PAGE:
England is currently gripped in a maelstrom of apathy as it prepares for the upcoming general election. In little over a month the nation will head to the polls and elect the government that will see us through the first half of this decade.
Well, I say a ‘nation’ will go to the polls…but really that should read ‘some of the nation’. It’s a quite depressing fact that in the past 60 years the amount of people who actually use their democratic right of voting has fallen from around 84% to 61%. It’s also unsettling to know that if one party could engage the apathetic masses they would sail into office with a considerable majority.
Why the lack of interest? Well, as ever, politics is a complicated affair, but a common excuse I’ve heard time and again from people is ‘well, there’s no one I want to vote for. They’re all the same.’ I’m sure the representatives of each party would staunchly refute this accusation but there certainly seems to be at least a measure of truth in it.
In the 1970s & 1980s politics was a different beast. In the blue corner you had Margaret Thatcher and her army of right-wing, privately educated, business orientated, Tories. In the red corner was Michael Foot & his successor Neil Kinnock, whose massed ranks included classic left-wing socialists, power hungry unions, and even a sprinkling of militant Trotskyists. You knew where you stood with these guys. Whatever one believed the other would strongly decry. The side you picked said many things about your beliefs and social standing, and you’d be expected to defend them at a moments notice.
Even the comedy of the time reflected the impassioned nature of politics, with stars like Ben Elton and shows such as The Young Ones and Spitting Image using the subject as a centrepiece.
The problem is Labour got clever and the Conservatives got complacent. When Tony Blair finally returned power to the hands of Labour it was on a collection of policies that occupied the middle-ground. He wasn’t trying to stir up the shop-stewards in factories or the miners (mostly because both were now presumably working in supermarkets) but instead he courted the business sector to assure them that he was a safe pair of hands. He also, in a very calculated way, targeted middle-England. This great bastion of middle-class Britain has long been the ones who actually turn out to vote, and securing their support goes a long way to placing someone in 10 Downing Street.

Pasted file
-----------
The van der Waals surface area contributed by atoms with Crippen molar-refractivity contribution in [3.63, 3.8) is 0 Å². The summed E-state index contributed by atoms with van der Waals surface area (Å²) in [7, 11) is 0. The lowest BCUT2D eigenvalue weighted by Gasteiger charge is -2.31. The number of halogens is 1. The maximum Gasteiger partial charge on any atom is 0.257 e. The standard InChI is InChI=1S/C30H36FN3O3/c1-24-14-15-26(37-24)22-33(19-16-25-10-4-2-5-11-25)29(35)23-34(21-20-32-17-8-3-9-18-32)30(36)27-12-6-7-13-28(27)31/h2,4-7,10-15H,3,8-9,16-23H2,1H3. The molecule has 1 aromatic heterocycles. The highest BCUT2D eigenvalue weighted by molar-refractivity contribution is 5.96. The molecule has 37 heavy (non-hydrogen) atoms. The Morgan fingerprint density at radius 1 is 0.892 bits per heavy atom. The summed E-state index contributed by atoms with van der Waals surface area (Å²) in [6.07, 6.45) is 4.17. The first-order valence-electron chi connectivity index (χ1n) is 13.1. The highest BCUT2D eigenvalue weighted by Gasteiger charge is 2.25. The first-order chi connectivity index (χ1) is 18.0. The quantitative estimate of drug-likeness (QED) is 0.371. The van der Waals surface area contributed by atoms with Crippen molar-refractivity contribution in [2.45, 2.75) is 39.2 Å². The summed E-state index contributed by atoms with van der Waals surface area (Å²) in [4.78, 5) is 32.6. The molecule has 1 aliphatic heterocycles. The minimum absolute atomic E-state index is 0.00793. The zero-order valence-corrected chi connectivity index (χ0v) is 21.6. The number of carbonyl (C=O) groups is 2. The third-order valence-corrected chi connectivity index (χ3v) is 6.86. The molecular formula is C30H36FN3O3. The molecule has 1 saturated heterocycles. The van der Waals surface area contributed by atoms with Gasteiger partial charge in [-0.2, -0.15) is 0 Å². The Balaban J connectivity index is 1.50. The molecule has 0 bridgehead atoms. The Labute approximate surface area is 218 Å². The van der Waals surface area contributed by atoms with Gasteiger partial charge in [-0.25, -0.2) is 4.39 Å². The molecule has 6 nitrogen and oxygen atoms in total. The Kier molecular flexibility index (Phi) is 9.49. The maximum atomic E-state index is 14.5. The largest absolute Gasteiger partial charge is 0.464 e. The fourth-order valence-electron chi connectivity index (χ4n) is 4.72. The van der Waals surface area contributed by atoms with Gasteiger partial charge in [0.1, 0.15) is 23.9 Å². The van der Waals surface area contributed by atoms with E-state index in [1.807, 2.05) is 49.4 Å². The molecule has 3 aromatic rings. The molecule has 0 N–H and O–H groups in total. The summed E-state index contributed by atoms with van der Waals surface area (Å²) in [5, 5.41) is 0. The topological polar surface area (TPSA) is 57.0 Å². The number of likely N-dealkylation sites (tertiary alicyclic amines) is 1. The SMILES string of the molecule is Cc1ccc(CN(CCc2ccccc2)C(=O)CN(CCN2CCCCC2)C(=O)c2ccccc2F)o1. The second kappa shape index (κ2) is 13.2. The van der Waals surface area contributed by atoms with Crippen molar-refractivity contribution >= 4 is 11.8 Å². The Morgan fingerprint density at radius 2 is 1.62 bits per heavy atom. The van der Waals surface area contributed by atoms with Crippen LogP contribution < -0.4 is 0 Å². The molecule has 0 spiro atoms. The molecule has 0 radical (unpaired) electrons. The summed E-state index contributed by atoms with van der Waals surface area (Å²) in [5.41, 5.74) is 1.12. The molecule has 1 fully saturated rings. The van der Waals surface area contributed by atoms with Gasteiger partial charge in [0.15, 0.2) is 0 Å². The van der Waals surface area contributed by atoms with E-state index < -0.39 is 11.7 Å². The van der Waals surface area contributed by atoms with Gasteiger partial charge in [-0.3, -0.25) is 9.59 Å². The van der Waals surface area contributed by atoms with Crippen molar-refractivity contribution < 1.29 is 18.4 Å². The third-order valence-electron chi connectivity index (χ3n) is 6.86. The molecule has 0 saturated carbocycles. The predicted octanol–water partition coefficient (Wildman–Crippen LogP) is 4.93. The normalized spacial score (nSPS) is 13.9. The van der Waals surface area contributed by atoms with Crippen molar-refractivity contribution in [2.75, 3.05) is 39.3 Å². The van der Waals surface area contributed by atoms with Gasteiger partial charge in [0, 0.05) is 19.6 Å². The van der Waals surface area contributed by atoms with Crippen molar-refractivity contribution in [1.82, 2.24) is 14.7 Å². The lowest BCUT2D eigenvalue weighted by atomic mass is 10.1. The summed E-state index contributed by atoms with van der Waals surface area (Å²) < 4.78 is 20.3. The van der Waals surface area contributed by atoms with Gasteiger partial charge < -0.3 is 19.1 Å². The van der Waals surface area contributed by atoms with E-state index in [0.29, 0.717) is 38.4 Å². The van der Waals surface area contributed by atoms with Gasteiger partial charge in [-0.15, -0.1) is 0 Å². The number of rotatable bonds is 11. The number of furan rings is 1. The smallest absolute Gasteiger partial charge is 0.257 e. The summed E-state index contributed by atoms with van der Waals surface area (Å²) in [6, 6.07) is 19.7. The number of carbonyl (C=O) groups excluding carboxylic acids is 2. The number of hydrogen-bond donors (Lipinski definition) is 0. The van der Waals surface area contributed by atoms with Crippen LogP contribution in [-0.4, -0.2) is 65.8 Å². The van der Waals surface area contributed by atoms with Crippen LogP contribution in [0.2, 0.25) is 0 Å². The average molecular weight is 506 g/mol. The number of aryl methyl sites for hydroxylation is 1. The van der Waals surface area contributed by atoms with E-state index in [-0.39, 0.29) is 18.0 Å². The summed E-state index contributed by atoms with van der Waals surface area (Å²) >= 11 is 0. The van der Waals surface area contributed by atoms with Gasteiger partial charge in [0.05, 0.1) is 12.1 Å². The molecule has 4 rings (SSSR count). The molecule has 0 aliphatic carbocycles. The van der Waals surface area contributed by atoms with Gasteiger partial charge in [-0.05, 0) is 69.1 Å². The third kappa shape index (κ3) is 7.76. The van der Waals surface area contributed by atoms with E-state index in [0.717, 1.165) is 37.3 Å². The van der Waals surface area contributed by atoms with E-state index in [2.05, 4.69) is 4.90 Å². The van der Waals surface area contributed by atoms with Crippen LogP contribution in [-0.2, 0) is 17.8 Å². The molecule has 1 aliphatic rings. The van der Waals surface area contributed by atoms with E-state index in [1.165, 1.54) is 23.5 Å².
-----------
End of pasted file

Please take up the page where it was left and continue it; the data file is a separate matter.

So with Labour switching their politics to the centre and sweeping to a landslide electoral victory the Conservatives have gone the same way, and what we’re left with is people fighting over minor differences in policy rather than diametrically opposed ideologies. Now, some of this is good as it allows a more reasonable debate rather than flag waving and party tub-thumping, but what it’s also resulted in is parts of the nation who feel unrepresented…and some enterprising parties have seized their chance.
During the Thatcher reign the right-wing nationalists (or racists) used to flock to the National Front party. This anti-immigration, white-power movement was widely regarded as a pretty nasty piece of work with tattooed skinheads as its workforce. In these more enlightened times we have the British National Party, who peddle the same kind of hateful bile but package it in such a way that seems to have garnered them a toehold on British politics. With a handful of council, and two European Parliament, seats they’ve managed to find an audience who will vote for them. So why are they different to the NF?
Recent studies (as revealed by Dr Robert Ford from the University of Manchester on the excellent BBC Radio 4 show Thinking Allowed) show that whereas the NF’s support was made up of mainly white men from the South of England in skilled-labour jobs who approved of the Thatcher government. The BNP draw their support from mainly older, less educated, less skilled, white men who live in the North (predominantly in areas of large muslim population) who have no political affiliation.